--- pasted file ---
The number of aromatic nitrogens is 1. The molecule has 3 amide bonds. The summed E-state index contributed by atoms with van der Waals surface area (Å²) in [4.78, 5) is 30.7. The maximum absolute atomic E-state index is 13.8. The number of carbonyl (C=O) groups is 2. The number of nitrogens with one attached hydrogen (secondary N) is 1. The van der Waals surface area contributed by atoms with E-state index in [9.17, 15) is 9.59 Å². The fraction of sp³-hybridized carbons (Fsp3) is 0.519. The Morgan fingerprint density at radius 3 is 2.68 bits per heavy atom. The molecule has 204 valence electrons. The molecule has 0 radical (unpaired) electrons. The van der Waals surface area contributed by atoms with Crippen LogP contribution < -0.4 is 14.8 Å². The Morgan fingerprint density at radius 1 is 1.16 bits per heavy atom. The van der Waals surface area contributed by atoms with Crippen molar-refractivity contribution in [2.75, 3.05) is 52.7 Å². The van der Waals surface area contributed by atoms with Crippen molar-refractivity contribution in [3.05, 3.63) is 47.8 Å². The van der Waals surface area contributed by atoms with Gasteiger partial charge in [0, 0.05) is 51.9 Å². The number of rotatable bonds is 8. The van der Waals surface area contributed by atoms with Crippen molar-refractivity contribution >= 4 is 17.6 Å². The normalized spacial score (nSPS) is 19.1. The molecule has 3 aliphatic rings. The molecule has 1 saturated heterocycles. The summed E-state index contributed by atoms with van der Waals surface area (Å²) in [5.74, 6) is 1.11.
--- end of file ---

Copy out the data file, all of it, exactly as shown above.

The number of aromatic nitrogens is 1. The molecule has 3 amide bonds. The summed E-state index contributed by atoms with van der Waals surface area (Å²) in [4.78, 5) is 30.7. The maximum absolute atomic E-state index is 13.8. The number of carbonyl (C=O) groups is 2. The number of nitrogens with one attached hydrogen (secondary N) is 1. The van der Waals surface area contributed by atoms with E-state index in [9.17, 15) is 9.59 Å². The fraction of sp³-hybridized carbons (Fsp3) is 0.519. The Morgan fingerprint density at radius 3 is 2.68 bits per heavy atom. The molecule has 204 valence electrons. The molecule has 0 radical (unpaired) electrons. The van der Waals surface area contributed by atoms with Crippen LogP contribution < -0.4 is 14.8 Å². The Morgan fingerprint density at radius 1 is 1.16 bits per heavy atom. The van der Waals surface area contributed by atoms with Crippen molar-refractivity contribution in [2.75, 3.05) is 52.7 Å². The van der Waals surface area contributed by atoms with Crippen molar-refractivity contribution in [3.05, 3.63) is 47.8 Å². The van der Waals surface area contributed by atoms with Gasteiger partial charge in [0, 0.05) is 51.9 Å². The number of rotatable bonds is 8. The van der Waals surface area contributed by atoms with Crippen molar-refractivity contribution >= 4 is 17.6 Å². The normalized spacial score (nSPS) is 19.1. The molecule has 3 aliphatic rings. The molecule has 1 saturated heterocycles. The summed E-state index contributed by atoms with van der Waals surface area (Å²) in [5.74, 6) is 1.11.